Malachi says, "I will send you Elijah the prophet before the coming of the great and dreadful day of the Lord: and he shall turn the heart of the fathers to the children, and the heart of the children to their fathers, lest I come and smite the earth with a curse."
Now, what I am after is the knowledge of God, and I take my own course to obtain it. What are we to understand by this in the last days?
In the days of Noah, God destroyed the world by a flood, and He has promised to destroy it by fire in the last days: but before it should take place, Elijah should first come and turn the hearts of the fathers to the children, &c.
Now comes the point. What is this office and work of Elijah? It is one of the greatest and most important subjects that God has revealed. He should send Elijah to seal the children to the fathers, and the fathers to the children.
Now was this merely confined to the living, to settle difficulties with families on earth? By no means. It was a far greater work. Elijah! what would you do if you were here? Would you confine your work to the living alone? No; I would refer you to the Scriptures, where the subject is manifest: that is, without us, they could not be made perfect, nor we without them; the fathers without the children, nor the children without the fathers.
I wish you to understand this subject, for it is important; and if you will receive it, this is the spirit of Elijah, that we redeem our dead, and connect ourselves with our fathers which are in heaven, and seal up our dead to come forth in the first resurrection; and here we want the power of Elijah to seal those who dwell on earth to those who dwell in heaven. This is the power of Elijah and the keys of the kingdom of Jehovah.
Let us suppose a case. Suppose the great God who dwells in heaven should reveal Himself to Father Cutler here, by the opening heavens, and tell him, "I offer up a decree that whatsoever you seal on earth with your decree, I will seal it in heaven; you have the power then; can it be taken off? No. Then what you seal on earth, by the keys of Elijah, is sealed in heaven; and this is the power of Elijah, and this is the difference between the spirit and power of Elias and Elijah; for while the spirit of Elias is a forerunner, the power of Elijah is sufficient to make our calling and election sure; and the same doctrine, where we are exhorted to go on to perfection, not laying again the foundation of repentance from dead works, and of laying on of hands, resurrection of the dead, &c.
We cannot be perfect without the fathers, &c. We must have revelation from them, and we can see that the doctrine of revelation far transcends the doctrine of no revelation; for one truth revealed from heaven is worth all the sectarian notions in existence.
This spirit of Elijah was manifest in the days of the apostles, in delivering certain ones to the buffetings of Satan, that they might be saved in the day of the Lord Jesus. They were sealed by the spirit of Elijah unto the damnation of hell until the day of the Lord, or revelation of Jesus Christ.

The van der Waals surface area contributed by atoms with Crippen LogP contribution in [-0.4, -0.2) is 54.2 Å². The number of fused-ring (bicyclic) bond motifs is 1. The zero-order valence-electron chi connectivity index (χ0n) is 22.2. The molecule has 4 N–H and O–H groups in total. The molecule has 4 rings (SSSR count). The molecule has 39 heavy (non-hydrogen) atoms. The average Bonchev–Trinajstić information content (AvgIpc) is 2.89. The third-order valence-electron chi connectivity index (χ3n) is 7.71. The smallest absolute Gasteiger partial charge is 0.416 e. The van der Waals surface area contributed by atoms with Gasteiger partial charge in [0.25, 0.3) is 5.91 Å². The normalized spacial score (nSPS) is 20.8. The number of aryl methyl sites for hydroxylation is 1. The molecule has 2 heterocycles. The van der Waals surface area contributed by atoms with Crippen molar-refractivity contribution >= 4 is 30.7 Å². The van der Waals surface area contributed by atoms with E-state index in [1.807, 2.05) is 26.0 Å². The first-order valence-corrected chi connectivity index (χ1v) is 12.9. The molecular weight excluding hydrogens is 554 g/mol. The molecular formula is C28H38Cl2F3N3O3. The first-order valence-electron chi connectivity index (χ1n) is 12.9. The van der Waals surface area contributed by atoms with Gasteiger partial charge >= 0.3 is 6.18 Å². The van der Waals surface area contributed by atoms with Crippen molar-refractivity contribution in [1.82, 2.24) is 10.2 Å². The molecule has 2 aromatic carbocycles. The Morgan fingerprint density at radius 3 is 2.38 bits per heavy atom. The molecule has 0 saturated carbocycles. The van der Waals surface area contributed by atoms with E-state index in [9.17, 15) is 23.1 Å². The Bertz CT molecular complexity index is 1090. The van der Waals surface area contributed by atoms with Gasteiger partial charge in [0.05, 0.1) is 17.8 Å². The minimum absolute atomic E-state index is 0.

Here is the doctrine of election that the world has quarreled so much about; but they do not know anything about it.
The doctrine that the Presbyterians and Methodists have quarreled so much about—once in grace, always in grace, or falling away from grace, I will say a word about. They are both wrong. Truth takes a road between them both, for while the Presbyterian says "once in grace, you cannot fall;" the Methodist says: "You can have grace today, fall from it tomorrow, next day have grace again; and so follow on, changing continually." But the doctrine of the Scriptures and the spirit of Elijah would show them both false, and take a road between them both; for, according to the Scripture, if men have received the good word of God, and tasted of the powers of the world to come, if they shall fall away, it is impossible to renew them again, seeing they have crucified the Son of God afresh, and put Him to an open shame; so there is a possibility of falling away; you could not be renewed again, and the power of Elijah cannot seal against this sin, for this is a reserve made in the seals and power of the Priesthood.
I will make every doctrine plain that I present, and it shall stand upon a firm basis, and I am at the defiance of the world, for I will take shelter under the broad cover of the wings of the work in which I am engaged. It matters not to me if all hell boils over; I regard it only as I would the crackling of the thorns under a pot.
A murderer, for instance, one that sheds innocent blood, cannot have forgiveness. David sought repentance at the hand of God carefully with tears, for the murder of Uriah; but he could only get it through hell: he got a promise that his soul should not be left in hell.
Although David was a king, he never did obtain the spirit and power of Elijah and the fullness of the Priesthood; and the Priesthood that he received, and the throne and kingdom of David is to be taken from him and given to another by the name of David in the last days, raised up out of his lineage.
Peter referred to the same subject on the day of Pentecost, but the multitude did not get the endowment that Peter had; but several days after, the people asked "What shall we do?" Peter says, "I would ye had done it ignorantly," speaking of crucifying the Lord, &c. He did not say to them, "Repent and be baptized. for the remission of your sins;" but he said, "Repent ye therefore, and be converted, that your sins may be blotted out, when the times of refreshing shall come from the presence of the Lord" (Acts 3:19).
This is the case with murderers. They could not be baptized for the remission of sins for they had shed innocent blood.
Again: The doctrine or sealing power of Elijah is as follows:—If you have power to seal on earth and in heaven, then we should be wise. The first thing you do, go and seal on earth your sons and daughters unto yourself, and yourself unto your fathers in eternal glory. * * * * * * * I will walk through the gate of heaven and claim what I seal, and those that follow me and my counsel.